Dec 24, 2012 a quiet, laid back day, Boss away from the office, no pressing work, I sat in my office chair, legs fully extended, yawning like crazy while listening to Jeff Buckley’s rendition of NFAK’s halka halka suroor. Having read tweets from nearly two days ago till the previous minute, I had now started abusing the refresh button on the browser, but to my dismay, information wasn’t pouring in at the rate at which I was hoping it would. During one of these abuse sessions, I read a tweet from one of my acquaintances, FurSid.
Someone he knew, Halima, was asking people to pledge money so that she could go and buy presents for the less fortunate kids to make it a special day for them. I pledged my share and then a thought buzzed through my head. I got up from my seat and headed to the seat right next to mine, then the next and the next. Since time was short, I only headed to people I knew.
45 minutes later, I returned to my seat, with 18.5 thousand rupees in hard cash in my hand. People had donated with such a spirit that it made me feel proud of my colleagues. A more surprising fact was that these funds were the result of the donations of only 10 people. Meanwhile, having read my conversation on twitter, people from my wife’s office also donated money to her. The final tally was 21.5k. I let Halima know that we had a good sum of money as she set out to Bolton market to buy goodies for kids. Meanwhile, others had also pledged and donated money to Halima who had a sum of 19.5 thousand with her.
Within 45 minutes, we had managed to gather 41,000 rupees.
5 Hours later, a very tired Halima and her mother had exhausted the funds and we now had a car bursting at the welds, full of stuff to make goodie bags out of. After coordinating, we decided to meet over at my place to pack everything. I already had some friends coming over for a bonfire and had forgotten to warn them that I would be putting their packing skills to work. They were a huge support, and got to work without even asking. Here’s a big shout out to Faizan A. Laghari, Atya Faizan, Anahita Hashmani, Natasha Mahib, Halima Mansoor and my loving wife, Marium Fahad.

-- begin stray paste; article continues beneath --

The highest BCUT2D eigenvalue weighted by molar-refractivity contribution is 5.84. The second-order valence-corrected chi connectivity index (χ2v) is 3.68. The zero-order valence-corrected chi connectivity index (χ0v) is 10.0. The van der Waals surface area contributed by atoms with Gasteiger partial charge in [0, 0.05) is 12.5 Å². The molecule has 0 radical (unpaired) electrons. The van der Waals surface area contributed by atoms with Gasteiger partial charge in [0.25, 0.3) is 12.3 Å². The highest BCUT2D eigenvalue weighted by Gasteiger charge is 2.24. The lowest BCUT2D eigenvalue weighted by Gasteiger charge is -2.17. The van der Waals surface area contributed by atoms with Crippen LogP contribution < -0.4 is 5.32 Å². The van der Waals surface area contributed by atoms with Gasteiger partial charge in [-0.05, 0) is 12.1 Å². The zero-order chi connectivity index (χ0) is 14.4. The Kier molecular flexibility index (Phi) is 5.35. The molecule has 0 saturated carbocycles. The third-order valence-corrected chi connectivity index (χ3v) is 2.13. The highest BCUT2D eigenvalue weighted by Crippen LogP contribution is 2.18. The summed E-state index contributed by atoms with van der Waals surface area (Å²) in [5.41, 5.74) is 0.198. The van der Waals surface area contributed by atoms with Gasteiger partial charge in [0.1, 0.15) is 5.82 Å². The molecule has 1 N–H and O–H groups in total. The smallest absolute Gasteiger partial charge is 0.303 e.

The 7 packers managed to create a chain and went to town on the supplies. Within an hour, we had neatly packed everything into the form of goodie bags, each one containing a white board, a bubble trumpet, a juice box, a packet of biscuits, a box of coloring pencils and a sharpener. Aesthetics had to be compromised on the bags as the ones which were pretty, were frail and would have served little after first use. The bags we used were sturdy enough that they could be used a number of times again.
250 goodie bags, that’s how much we made. Looking at them, I couldn’t help but feel proud and imagine the happiness that these would spread the following morning. I could nearly see smiling kids and happy parents. In case you can’t imagine quantifying how 250 goodie bags look like, here are a couple of pictures of all the bags in my lounge.
By the time we got done, it was nearly 1 am and we decided to call it a day after coordinating with some tweeps to help in the morning with the distribution.
Dec 25, 2012. I lay awake in bed, staring at the clock and waiting for the alarm to ring. Happy Birthday Muhammad Ali Jinnah, thank you for giving us a nation, but more than that; thanks for giving us an ideology and an identity. You are dearly missed and I hope what we’re doing today makes you proud, at least a little bit. I know it is not a lot, but I hope that we impact lives positively like you did. I hope that we as a nation have the capacity to do small acts of kindness in our individual capacity. Dear Jinnah, I hope we move ahead from mindless patriotism and see the essence of giving. I hope we make you proud one day.